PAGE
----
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Commercial strategy, Industry outlook

Air Cargo — back on the radar

November 30, 2021

Spikes in demand for e-commerce and health-related commodities reflect an evolving air freight demand.

By Edwin Rukyalekere and Michael Webber 

With no end of the pandemic in sight, one can only contemplate its impact as ongoing. If history is any indication, some operational adjustments and innovations made in response to this crisis will remain long after this pandemic ends.  

Edwin Rukyalekere ✈
Business Solutions Advisor at Cirium

To better understand the impacts and the air cargo transportation industry’s responses, Edwin Rukyalekere, Solutions Engineer at Cirium, reached out to Michael Webber, a U.S.-based, international consultant specializing in air cargo planning for airport operators. The analysis leverages Cirium’s Diio-Mi Airline and Airport commercial planning analysis tool to substantiate, and in some cases, to quantify developments that have only been observed generally. Diio-Mi provides market intelligence for the aviation industry, specifically to Airline Network Planners, Revenue Managers, Corporate Sales teams and Airport Air Service Development professionals.  

With global passenger traffic constrained, air cargo gained unusual importance for airport managers and passenger airlines who long treated cargo as an inconvenience. While the relative imbalance of attention and resources favoring passengers inevitably will resume, spikes in demand for e-commerce and health-related commodities reflect evolving demand that predates COVID-19 and will continue after the pandemic has subsided.

Michael Webber
Webber Air Cargo

In the U.S., prior to the pandemic, air cargo had so fallen off the radar of some passenger airlines that airport planners were often told by airline representatives to just talk to their contracted cargo handlers because the airline wasn’t motivated to provide input about cargo for airport master plans.

Also, during the same period, most legacy carriers in the U.S. no longer operated freighters and had mainly outsourced their cargo handling to third party handlers. At most airports, except for hubs, cargo had become an increasingly passive function. Consequently, many initially lacked in-house resources for the cargo-in-cabin flights required by pandemic-related demand. The ingenuity and effort most often came from handlers who were repeatedly understaffed due to passenger-oriented cutbacks.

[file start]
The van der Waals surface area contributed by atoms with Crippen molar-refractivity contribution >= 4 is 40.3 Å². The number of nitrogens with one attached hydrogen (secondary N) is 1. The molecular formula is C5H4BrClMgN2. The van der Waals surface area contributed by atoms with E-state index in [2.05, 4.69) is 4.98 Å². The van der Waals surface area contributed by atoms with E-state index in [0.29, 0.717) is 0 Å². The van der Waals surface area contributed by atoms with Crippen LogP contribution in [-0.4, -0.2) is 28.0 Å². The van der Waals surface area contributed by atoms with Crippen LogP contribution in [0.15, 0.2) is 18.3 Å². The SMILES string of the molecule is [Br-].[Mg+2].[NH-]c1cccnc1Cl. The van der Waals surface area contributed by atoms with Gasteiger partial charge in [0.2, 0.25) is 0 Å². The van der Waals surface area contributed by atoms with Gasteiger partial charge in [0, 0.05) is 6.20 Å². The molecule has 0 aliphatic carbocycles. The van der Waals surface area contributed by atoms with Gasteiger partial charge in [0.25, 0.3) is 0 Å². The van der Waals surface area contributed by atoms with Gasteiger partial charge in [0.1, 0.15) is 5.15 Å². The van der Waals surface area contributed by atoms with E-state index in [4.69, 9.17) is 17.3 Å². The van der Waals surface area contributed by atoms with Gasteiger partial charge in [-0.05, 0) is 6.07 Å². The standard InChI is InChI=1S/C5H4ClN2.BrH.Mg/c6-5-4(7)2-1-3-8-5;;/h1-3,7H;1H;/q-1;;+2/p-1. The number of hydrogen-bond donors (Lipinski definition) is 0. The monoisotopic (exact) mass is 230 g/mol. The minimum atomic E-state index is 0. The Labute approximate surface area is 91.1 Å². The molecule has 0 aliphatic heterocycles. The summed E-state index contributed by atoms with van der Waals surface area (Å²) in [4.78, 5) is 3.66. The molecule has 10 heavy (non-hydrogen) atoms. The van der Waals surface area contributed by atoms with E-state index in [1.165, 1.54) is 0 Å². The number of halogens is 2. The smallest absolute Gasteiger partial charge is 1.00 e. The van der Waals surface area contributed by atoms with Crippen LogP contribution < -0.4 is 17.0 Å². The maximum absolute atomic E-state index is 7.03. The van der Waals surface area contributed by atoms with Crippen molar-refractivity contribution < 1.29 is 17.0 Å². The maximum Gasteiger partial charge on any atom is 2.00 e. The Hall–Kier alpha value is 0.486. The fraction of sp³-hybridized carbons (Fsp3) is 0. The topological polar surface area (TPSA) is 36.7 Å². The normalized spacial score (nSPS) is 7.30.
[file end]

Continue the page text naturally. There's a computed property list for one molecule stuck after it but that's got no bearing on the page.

The table below shows the comparison between freight heavy airports versus the hubs that operate predominantly belly cargo aircraft. The table shows where airports that relied heavily on freighter jets increased their tonnages last year versus the year before; whereas hubs that managed mostly belly cargo carried less cargo in 2020 in comparison to 2019, given fewer belly cargo aircraft were flying during the pandemic. All in all, freight heavy airports increased their overall tonnage capacity by 11% compared to the belly cargo airports that had a total reduction of 14.3% year on year.

For illustrative purposes, we are presenting a cross-section of airports that were already freighter-intensive prior to the pandemic versus major passenger hubs more reliant upon belly capacity. Other than AFW – Alliance Ft. Worth, the tonnage data is drawn from Diio-Mi’s T-100 data module.

The airports on the left include freighter-intensive hubs for FedEx (MEM, IND, AFW), UPS (SDF, ONT, RFD), DHL (CVG) and Amazon (CVG and AFW). ANC is a transpacific freighter technical stop, as well as a sorting hub for FDX, UPS and DHL. BWI is not an integrator hub but is their preferred gateway to the Washington, DC Beltway market.  None of these airports are major passenger hubs.   

In contrast, the airports on the right-hand side are passenger airline hubs. Although DFW has a regional cargo hub for UPS, it was insufficient to overcome the belly capacity lost from the American Airlines hub. ATL had an extraordinary influx of charter freighters that was still insufficient to offset belly capacity lost from its Delta hub. All other passenger hubs had losses in the double digits.